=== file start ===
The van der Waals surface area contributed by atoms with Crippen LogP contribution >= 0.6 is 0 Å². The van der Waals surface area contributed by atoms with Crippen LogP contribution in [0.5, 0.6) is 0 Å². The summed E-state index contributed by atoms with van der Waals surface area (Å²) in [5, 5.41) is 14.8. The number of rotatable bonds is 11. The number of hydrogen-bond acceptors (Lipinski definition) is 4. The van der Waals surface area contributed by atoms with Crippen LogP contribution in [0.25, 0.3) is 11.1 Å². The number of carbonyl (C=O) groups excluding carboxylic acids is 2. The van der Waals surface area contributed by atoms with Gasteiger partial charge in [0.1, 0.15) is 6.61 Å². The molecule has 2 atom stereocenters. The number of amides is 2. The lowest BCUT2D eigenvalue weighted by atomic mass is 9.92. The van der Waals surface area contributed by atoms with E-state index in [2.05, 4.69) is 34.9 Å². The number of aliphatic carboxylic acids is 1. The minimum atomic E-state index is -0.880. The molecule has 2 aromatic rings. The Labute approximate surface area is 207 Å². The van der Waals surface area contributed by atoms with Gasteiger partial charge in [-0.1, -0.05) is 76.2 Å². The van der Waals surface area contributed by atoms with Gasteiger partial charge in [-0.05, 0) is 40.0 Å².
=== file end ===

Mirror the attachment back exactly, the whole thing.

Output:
The van der Waals surface area contributed by atoms with Crippen LogP contribution >= 0.6 is 0 Å². The van der Waals surface area contributed by atoms with Crippen LogP contribution in [0.5, 0.6) is 0 Å². The summed E-state index contributed by atoms with van der Waals surface area (Å²) in [5, 5.41) is 14.8. The number of rotatable bonds is 11. The number of hydrogen-bond acceptors (Lipinski definition) is 4. The van der Waals surface area contributed by atoms with Crippen LogP contribution in [0.25, 0.3) is 11.1 Å². The number of carbonyl (C=O) groups excluding carboxylic acids is 2. The van der Waals surface area contributed by atoms with Gasteiger partial charge in [0.1, 0.15) is 6.61 Å². The molecule has 2 atom stereocenters. The number of amides is 2. The lowest BCUT2D eigenvalue weighted by atomic mass is 9.92. The van der Waals surface area contributed by atoms with E-state index in [2.05, 4.69) is 34.9 Å². The number of aliphatic carboxylic acids is 1. The minimum atomic E-state index is -0.880. The molecule has 2 aromatic rings. The Labute approximate surface area is 207 Å². The van der Waals surface area contributed by atoms with Gasteiger partial charge in [-0.1, -0.05) is 76.2 Å². The van der Waals surface area contributed by atoms with Gasteiger partial charge in [-0.05, 0) is 40.0 Å².